As tensions rose across the country during the recent chaos in KwaZulu-Natal and Gauteng, there were fears in other provinces that the turmoil and destruction could spread. In the Eastern Cape, the South African National Taxi Council stepped in to protect local shopping centres.
The taxi industry got involved after appeals from the premier, Oscar Mabuyane, who understood from the scenes of violence and looting in KwaZulu-Natal and Gauteng that the police and authorities were incapable of protecting property, people and institutions and providing basic security. He turned to the taxi bosses in the province, asking them to protect the communities, businesses and infrastructure.
While the actions of the taxi industry in the Eastern Cape must be commended, it is important to ask critical questions about their motives. The first observation is that the taxi industry was motivated by its own interests, as it would suffer a loss of income if looting started in the Eastern Cape, given that its primary source of income is the transportation of people.
However, other, more sinister, motives should not be overlooked. There are some who worry that the taxi industry will use its intervention to protect the province to hold the provincial and local authorities to ransom in the future. This should not surprise anyone given the numerous violent shutdowns of the cities and towns in the province by the taxi industry over the years. In May this year, the Eastern Cape was rocked by widespread violent protests by the same taxi industry that recently came to province’s rescue. And now, only two months after they helped save the day in the province, the same taxi industry is waging a war against e-hailing drivers, causing chaos in Nelson Mandela Bay.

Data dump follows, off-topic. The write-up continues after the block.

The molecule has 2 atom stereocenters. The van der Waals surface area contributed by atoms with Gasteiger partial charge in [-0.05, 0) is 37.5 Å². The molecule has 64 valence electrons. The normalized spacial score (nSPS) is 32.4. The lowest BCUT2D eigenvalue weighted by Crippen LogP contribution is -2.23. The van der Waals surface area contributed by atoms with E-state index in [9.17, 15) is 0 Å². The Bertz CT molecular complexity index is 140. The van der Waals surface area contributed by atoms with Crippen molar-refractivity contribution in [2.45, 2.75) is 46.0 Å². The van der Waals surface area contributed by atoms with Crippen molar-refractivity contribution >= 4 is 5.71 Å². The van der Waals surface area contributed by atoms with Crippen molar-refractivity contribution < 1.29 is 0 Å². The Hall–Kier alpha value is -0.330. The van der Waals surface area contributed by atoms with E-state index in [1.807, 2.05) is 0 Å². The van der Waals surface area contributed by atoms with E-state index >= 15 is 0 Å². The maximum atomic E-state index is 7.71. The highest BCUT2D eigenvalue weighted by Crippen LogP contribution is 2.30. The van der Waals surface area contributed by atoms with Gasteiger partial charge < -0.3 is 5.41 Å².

As heroic as the Eastern Cape taxi industry’s actions in July to prevent looting may seem, it is important to consider the long-term consequences of the failure of the police, other security services and the provincial authorities to provide security and basic services, and turning to the taxi industry for help. If the South African Police Service cannot provide protection and security to communities, businesses and industries, what is the point of the police? If the government cannot govern and provide basic services, what is the point of having the government at all? Should South Africans perhaps begin to ignore the uncaring, incapable and corrupt government and instead organise progressive “solidarity councils” across the country to work towards more effective and just change and service delivery, as a recent editorial in the New Frame suggested?
SA remains the most unequal country in the world, where the inequality is rooted in the colonial and apartheid looting and oppression and the failures of the democratic dispensation to improve the lives of millions of desperate people. Unless things fundamentally, structurally and systemically change - and change quickly - the country will remain fragile, unsustainable and on the edge of the abyss.
Until the national, provincial and local authorities are seen as effective actors able to govern without corruption and nepotism, provide basic services and meet the needs of the citizens, other groups will be lurking on the sidelines, ready to jump in and “save the day”. And, in most instances, this will create new complexities and problems.
Claire Raga works at Nelson Mandela University. Dr Savo Heleta works at the Durban University of Technology. This piece is written in their personal capacity.